Can we be reminded by an industry that needs to stop repeating what Europe and Asia say? Can we still build what we need, for ourselves, where we live? I hope so.

 

The Conspiracy

Did you read about Big Oil? And Big Coal? And Big Gas? And Big Cheesecake?

How about Vested Interests? They were the favoured bogeymen of my old uncle Jude, the Montana cattle farmer. They apparently explained anything that he did not like. When it was pointed out that he had a vested interest in his farm, he went all morose.

” They ” of course, are prime suspects in the downfall of everything. The ” They ” varies according to who is doing the complaining. Men, Russians, the CIA, mysterious swarthy immigrants…all guilty of being ” They “. ” They ” are a pretty active and resourceful set of villains, and can be called upon to take the blame in many circumstances. Hard to actually pin thunderstorms or badly fitting sink gaskets on them, but useful for nearly everything else…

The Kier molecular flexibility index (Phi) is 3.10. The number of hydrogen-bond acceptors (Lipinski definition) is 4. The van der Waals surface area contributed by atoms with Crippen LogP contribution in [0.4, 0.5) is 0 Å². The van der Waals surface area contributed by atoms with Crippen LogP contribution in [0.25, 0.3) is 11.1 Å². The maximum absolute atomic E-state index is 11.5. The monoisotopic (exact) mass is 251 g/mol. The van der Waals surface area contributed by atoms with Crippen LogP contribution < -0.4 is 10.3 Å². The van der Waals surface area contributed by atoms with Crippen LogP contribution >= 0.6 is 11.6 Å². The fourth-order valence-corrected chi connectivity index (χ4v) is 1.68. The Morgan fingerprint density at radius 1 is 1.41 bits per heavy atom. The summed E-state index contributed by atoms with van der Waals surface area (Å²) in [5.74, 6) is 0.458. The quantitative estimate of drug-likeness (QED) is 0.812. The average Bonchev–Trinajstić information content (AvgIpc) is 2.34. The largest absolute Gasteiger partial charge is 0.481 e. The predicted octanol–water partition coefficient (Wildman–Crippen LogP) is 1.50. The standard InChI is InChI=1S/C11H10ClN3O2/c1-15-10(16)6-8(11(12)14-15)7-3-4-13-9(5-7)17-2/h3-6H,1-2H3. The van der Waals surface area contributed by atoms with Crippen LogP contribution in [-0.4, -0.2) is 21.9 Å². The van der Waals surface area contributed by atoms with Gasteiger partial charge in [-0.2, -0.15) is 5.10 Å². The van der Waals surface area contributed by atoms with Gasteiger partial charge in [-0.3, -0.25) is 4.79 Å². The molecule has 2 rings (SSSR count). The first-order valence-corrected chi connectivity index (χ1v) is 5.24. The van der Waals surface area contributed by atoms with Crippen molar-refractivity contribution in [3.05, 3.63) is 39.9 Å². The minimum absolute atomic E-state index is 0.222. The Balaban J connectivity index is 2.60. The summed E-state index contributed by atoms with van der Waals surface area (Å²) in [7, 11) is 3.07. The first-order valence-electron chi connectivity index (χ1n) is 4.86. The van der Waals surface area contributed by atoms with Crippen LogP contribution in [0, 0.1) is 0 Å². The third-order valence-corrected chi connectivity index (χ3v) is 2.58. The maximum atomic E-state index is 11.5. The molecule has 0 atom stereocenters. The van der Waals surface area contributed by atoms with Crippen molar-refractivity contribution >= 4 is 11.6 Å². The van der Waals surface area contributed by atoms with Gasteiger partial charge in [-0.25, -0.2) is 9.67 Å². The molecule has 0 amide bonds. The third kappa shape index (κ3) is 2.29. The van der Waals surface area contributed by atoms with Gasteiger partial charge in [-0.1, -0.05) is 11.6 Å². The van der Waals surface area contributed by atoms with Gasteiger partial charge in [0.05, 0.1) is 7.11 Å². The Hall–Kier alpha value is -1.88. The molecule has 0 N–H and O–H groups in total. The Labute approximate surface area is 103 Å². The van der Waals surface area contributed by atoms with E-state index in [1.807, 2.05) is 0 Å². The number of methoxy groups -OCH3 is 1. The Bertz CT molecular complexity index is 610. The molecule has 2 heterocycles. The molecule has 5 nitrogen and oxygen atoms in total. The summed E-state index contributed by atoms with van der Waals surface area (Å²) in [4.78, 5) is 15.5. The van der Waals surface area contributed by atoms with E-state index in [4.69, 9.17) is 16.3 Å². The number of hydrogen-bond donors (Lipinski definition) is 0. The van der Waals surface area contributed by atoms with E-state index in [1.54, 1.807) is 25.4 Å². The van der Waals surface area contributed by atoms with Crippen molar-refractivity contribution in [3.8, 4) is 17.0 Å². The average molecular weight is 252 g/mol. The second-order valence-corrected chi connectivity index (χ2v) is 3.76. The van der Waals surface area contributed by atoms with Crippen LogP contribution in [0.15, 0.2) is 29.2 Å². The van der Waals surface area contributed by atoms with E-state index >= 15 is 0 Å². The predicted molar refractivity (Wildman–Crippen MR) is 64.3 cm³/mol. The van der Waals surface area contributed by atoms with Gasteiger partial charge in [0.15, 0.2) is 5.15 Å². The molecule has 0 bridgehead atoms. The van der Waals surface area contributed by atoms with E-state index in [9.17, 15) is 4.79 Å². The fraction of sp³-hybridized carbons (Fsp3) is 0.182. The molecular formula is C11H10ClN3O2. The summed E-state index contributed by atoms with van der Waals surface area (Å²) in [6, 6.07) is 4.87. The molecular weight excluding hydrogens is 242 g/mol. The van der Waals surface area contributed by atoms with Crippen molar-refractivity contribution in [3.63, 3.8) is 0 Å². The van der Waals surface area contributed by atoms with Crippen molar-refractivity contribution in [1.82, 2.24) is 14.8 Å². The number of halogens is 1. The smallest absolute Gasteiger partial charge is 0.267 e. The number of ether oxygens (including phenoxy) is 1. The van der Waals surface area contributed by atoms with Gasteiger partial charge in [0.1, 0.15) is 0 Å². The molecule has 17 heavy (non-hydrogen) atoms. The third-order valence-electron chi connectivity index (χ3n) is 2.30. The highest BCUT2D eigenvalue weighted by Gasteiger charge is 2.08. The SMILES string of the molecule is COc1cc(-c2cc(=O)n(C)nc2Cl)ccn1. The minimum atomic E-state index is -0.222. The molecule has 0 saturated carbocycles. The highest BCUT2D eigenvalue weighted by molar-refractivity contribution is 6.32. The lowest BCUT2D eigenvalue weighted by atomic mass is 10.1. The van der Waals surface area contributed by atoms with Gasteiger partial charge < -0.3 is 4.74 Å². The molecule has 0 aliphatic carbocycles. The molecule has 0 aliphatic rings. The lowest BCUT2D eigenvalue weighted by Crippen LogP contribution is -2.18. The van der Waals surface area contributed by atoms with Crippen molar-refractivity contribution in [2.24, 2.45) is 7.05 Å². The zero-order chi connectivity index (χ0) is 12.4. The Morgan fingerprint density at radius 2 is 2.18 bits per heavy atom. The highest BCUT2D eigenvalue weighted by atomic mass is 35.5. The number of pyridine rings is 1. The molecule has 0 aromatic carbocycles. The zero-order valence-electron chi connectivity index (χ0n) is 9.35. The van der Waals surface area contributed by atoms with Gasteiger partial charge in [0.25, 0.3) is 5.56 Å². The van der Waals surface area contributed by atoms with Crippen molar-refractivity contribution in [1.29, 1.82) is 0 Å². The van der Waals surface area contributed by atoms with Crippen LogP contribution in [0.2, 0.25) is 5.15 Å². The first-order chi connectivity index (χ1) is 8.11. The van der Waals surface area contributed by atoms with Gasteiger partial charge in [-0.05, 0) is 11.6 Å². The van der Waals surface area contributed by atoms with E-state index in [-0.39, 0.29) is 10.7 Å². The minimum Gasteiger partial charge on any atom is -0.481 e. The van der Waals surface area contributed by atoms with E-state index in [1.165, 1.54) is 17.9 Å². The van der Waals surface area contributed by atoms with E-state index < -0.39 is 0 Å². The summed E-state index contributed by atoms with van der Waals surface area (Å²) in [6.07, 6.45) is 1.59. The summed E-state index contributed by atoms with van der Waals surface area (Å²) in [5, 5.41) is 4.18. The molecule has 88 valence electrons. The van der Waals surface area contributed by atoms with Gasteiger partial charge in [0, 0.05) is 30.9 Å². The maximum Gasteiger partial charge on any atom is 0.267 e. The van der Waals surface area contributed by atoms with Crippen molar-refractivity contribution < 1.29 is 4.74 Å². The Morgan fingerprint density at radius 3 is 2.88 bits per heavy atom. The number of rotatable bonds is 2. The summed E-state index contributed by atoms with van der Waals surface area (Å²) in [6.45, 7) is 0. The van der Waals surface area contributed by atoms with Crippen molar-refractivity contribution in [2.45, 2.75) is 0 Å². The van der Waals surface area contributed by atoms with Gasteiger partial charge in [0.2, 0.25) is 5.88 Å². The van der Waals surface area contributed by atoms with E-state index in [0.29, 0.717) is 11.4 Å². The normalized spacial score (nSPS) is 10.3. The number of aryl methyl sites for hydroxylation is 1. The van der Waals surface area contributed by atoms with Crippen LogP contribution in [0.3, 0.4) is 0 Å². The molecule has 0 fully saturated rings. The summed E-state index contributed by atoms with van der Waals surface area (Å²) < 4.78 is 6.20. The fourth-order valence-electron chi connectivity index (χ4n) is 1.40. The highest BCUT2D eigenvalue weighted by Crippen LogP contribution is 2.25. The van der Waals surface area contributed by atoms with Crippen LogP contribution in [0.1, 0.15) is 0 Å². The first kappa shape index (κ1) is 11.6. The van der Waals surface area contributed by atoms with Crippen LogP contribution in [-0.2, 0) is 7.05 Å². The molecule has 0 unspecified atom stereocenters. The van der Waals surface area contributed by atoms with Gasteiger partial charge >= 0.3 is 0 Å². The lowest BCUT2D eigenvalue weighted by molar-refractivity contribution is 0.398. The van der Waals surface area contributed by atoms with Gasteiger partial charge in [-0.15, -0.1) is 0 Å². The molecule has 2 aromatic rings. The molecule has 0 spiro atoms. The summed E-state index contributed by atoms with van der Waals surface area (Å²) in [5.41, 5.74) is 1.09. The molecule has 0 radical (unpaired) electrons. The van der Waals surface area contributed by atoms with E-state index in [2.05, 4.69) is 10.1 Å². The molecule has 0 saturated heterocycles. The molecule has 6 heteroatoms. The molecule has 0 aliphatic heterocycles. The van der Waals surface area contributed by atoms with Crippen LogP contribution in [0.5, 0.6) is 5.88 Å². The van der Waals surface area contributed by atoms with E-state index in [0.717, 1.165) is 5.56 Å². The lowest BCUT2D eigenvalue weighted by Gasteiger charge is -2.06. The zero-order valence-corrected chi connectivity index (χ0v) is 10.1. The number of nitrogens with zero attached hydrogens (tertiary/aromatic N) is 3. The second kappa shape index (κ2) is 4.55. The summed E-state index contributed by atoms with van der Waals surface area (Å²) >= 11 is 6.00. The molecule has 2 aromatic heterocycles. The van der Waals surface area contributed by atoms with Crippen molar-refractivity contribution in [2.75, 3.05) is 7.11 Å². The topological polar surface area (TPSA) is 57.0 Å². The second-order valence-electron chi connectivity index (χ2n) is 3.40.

Whether it is spraying innocent populations with mind-altering substances like oil from leaking jet engines or poo from the airliner tanks, or smuggling hordes of tiny assassins in Post Paks, the forces of evil can always be counted on for a good topic at a party or public bar. They get more active after the third pint. A nod is as good as a wink to a blind man and tinfoil helmets are proof against most known germs…or is that Tea-Tree oil? ¬†Wear both just to be safe.

PS: Don’t forget the Rumenati – the secret organisation of cows that controls the world…

A Mystery Wrapped In An Enigma

I am borrowing what I think were Churchill’s words to describe this Volkswagen seen at the NSW hot rod show. It seemed straightforward enough at first when I saw it across the hall, but closer examination left me puzzled.

The half-way nature of it is what is most puzzling. There is a killer paint job at the rear, and some dramatic black used on the front and the inside…but where are all the rest of the bits?

Is it a work in progress? Or a rod made for a division of motor sport that I have yet to encounter? Or an art installation that can be rolled in and out? Who would spend all that money to do all that work and to show it to all those people? In that state?

Answers in an envelope, please, and slip it under the door after midnight…